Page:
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Radishes

 

Kids' gardening starts with radishes. The seeds are cheap, easy and fun to grow. Harvest is fast, too - usually less than a month after planting the seeds.

 

You can start radish seeds outside any time in April or May, and they'll turn out great. They don't like the really hot weather so much, but you can start new seeds in August or even mid-September and you're likely to get a delicious fall crop as well, and beat the frost.

 

Keep them moist, write down the expected harvest date in your garden calendar (use the seed packet instructions), and watch your radish patch carefully for telltale glimpses of red when it's close to harvest time. You'll be rewarded with this tasty, nutrient-packed little veggie.

 

 

The young gardener squeaked

when she pulled up these radishes from the soil!

 

 

            Facts about radish care:

 

1.      Radish roots may grow 6 or 8 inches deep, even though the radish itself rests near the surface. So it's a great idea to dig a foot deep and loosen up the soil really well, adding compost or rotted manure to enrich it.

 

2.      Radishes are great to plant next to beans, carrots, cucumbers, lettuce, peas and squash. They act as "soldier" crops that attract harmful bugs first, before they can get to those other crops. Then you can either dispose of the harmful bugs, or throw away infested radish plants, since they are very cheap compared to the plants the radishes are protecting.

 

3.      Since you can plant radishes very early in the spring and they're ready to be harvested right when summer growers are ready to be planted, they make great use of space by double-planting. Once you harvest the radishes, you can immediately re-use the same soil by planting beans. Then when the beans are almost done bearing in the late summer, plant radish seeds again! By the time you're throwing away the dead bean stalks, the radishes will be growing and using that space again.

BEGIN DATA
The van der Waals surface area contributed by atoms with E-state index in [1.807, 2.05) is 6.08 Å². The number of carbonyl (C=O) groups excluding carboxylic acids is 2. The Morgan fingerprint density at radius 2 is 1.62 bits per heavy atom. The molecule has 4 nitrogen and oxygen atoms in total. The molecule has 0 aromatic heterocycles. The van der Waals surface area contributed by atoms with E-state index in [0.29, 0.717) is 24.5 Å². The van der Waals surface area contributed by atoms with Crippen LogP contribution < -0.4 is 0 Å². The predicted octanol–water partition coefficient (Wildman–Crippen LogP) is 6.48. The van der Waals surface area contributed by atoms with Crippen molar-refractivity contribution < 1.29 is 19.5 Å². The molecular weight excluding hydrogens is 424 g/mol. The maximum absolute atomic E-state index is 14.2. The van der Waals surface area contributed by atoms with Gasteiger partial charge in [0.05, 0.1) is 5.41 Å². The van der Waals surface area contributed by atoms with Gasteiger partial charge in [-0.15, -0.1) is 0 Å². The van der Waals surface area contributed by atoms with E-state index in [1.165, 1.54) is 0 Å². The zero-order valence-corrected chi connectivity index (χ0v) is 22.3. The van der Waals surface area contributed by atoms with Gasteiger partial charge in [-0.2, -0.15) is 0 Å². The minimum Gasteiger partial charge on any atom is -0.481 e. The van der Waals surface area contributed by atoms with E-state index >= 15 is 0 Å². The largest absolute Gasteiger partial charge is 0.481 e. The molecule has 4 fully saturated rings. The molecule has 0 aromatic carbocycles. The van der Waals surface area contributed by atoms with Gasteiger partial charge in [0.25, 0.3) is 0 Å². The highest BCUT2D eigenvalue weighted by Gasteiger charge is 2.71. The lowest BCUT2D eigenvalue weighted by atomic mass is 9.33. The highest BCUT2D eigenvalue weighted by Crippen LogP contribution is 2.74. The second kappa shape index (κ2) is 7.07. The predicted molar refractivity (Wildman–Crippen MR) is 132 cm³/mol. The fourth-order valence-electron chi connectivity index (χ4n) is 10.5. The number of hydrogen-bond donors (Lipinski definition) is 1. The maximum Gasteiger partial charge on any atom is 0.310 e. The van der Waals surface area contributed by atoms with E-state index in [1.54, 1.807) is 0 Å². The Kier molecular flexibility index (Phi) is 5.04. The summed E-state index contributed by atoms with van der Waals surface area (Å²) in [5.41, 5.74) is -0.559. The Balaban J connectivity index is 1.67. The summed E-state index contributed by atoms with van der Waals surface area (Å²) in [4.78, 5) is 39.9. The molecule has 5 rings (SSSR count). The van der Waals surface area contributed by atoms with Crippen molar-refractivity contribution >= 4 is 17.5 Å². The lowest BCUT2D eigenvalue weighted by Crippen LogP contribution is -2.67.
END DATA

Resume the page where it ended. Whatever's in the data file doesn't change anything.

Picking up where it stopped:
4.      Since radish seeds are so tiny, you might want to mix them with a cup of sand so that you can pour out a row of the sand-seed mixture and expect the seeds not to get too clumped together, or blow away from your hand.

 

5.      Use your stiff garden rake to rake the prepared seedbed in a straight line and make shallow canals, or furrows. Then you can follow the line that the tines of the rake - the sharp points - make as furrows to pour out your sand-seed mixture. Or use a ruler or a yardstick to make straight lines.

 

6.      Pour out radish seeds in rows that are 3" to 6" apart.

 

7.      With your hands, brush about ¼" very fine soil over the radish seeds.

 

8.      With a sprinkling can or misting hose attachment, keep the soil moist with a daily sprinkle every day 'til the little green tops peek up. Don't allow standing water, and don't let it be soggy - just moist about an inch down, to encourage the plant to root and sprout. Water needs after sprouting relax a bit; then you can sprinkle every other day or so.

 

9.      When radishes are about 2" tall, you might need to remove some of the baby plants. Thin by pulling extra ones out, or even by cutting them off at the soil line with small scissors, so that you don't disturb the other radishes. Shoot for ending up with radishes all standing about 2" away from any other radish. Yes, you're wasting seedlings by thinning, but it's better to ensure each radish enough space, and seeds are cheap!

 

 

Ready to be pulled up.

 

 

10.  It's better to harvest radishes a little early than wait too late. They tend to crack open if they are overripe, and then critters get inside. Eww! As soon as you can see a lot of red in the patch, pull one or two out by grasping the leaves. If they're big enough, pull a bunch out. You may go back two or three more times in the next week to harvest them all. You can rinse and eat the leaves as a salad, though they taste kind of grass-y. If you aren't going to eat the radishes right away, that's fine. Cut the stems to one inch, and put the radishes, dirt and all, in the fridge 'til you're ready to rinse them, cut off the stem end and root end, and eat. They keep better in the fridge than outside in the hot sun! They should keep for a week in the fridge. Here's a good recipe kids enjoy because of the sweet fruit juices:

 

http://gardening.afterschooltreats.com/wfdata/frame153-1003/pressrel5.asp

 

 

By Susan Darst Williams • www.KidsGardenClub.org • Plants 06 © 2012

*****

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